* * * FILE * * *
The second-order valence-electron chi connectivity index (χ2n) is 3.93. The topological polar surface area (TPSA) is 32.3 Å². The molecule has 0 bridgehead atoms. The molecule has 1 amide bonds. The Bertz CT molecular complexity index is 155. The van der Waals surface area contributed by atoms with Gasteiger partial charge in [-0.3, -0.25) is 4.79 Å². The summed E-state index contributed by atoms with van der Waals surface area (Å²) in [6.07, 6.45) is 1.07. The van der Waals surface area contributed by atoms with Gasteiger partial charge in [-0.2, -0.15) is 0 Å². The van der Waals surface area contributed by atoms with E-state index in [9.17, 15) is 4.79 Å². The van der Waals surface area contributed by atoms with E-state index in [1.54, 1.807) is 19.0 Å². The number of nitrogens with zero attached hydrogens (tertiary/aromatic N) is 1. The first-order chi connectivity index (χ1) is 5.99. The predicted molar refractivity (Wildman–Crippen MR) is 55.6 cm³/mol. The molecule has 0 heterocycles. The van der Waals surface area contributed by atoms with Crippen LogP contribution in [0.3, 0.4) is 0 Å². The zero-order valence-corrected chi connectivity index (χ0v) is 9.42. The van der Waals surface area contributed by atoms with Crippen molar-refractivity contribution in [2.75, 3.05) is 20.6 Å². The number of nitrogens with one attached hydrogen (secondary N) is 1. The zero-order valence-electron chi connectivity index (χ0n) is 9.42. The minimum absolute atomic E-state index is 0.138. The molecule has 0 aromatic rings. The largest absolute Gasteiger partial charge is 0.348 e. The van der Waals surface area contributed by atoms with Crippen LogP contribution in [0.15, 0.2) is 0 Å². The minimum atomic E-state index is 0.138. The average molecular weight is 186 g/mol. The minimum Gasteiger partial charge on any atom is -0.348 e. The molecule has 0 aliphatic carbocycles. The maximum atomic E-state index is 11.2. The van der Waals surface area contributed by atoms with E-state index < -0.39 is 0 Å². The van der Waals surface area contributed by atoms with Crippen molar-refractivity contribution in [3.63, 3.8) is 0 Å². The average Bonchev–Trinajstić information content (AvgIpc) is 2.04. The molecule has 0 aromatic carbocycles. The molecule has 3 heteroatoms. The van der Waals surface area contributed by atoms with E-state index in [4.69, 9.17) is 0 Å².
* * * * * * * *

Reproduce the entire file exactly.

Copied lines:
The second-order valence-electron chi connectivity index (χ2n) is 3.93. The topological polar surface area (TPSA) is 32.3 Å². The molecule has 0 bridgehead atoms. The molecule has 1 amide bonds. The Bertz CT molecular complexity index is 155. The van der Waals surface area contributed by atoms with Gasteiger partial charge in [-0.3, -0.25) is 4.79 Å². The summed E-state index contributed by atoms with van der Waals surface area (Å²) in [6.07, 6.45) is 1.07. The van der Waals surface area contributed by atoms with Gasteiger partial charge in [-0.2, -0.15) is 0 Å². The van der Waals surface area contributed by atoms with E-state index in [9.17, 15) is 4.79 Å². The van der Waals surface area contributed by atoms with E-state index in [1.54, 1.807) is 19.0 Å². The number of nitrogens with zero attached hydrogens (tertiary/aromatic N) is 1. The first-order chi connectivity index (χ1) is 5.99. The predicted molar refractivity (Wildman–Crippen MR) is 55.6 cm³/mol. The molecule has 0 heterocycles. The van der Waals surface area contributed by atoms with Crippen LogP contribution in [0.3, 0.4) is 0 Å². The zero-order valence-corrected chi connectivity index (χ0v) is 9.42. The van der Waals surface area contributed by atoms with Crippen molar-refractivity contribution in [2.75, 3.05) is 20.6 Å². The number of nitrogens with one attached hydrogen (secondary N) is 1. The zero-order valence-electron chi connectivity index (χ0n) is 9.42. The minimum absolute atomic E-state index is 0.138. The molecule has 0 aromatic rings. The largest absolute Gasteiger partial charge is 0.348 e. The van der Waals surface area contributed by atoms with Crippen LogP contribution in [0.15, 0.2) is 0 Å². The minimum atomic E-state index is 0.138. The average molecular weight is 186 g/mol. The minimum Gasteiger partial charge on any atom is -0.348 e. The molecule has 0 aliphatic carbocycles. The maximum atomic E-state index is 11.2. The van der Waals surface area contributed by atoms with E-state index < -0.39 is 0 Å². The van der Waals surface area contributed by atoms with Crippen molar-refractivity contribution in [3.63, 3.8) is 0 Å². The average Bonchev–Trinajstić information content (AvgIpc) is 2.04. The molecule has 0 aromatic carbocycles. The molecule has 3 heteroatoms. The van der Waals surface area contributed by atoms with E-state index in [4.69, 9.17) is 0 Å².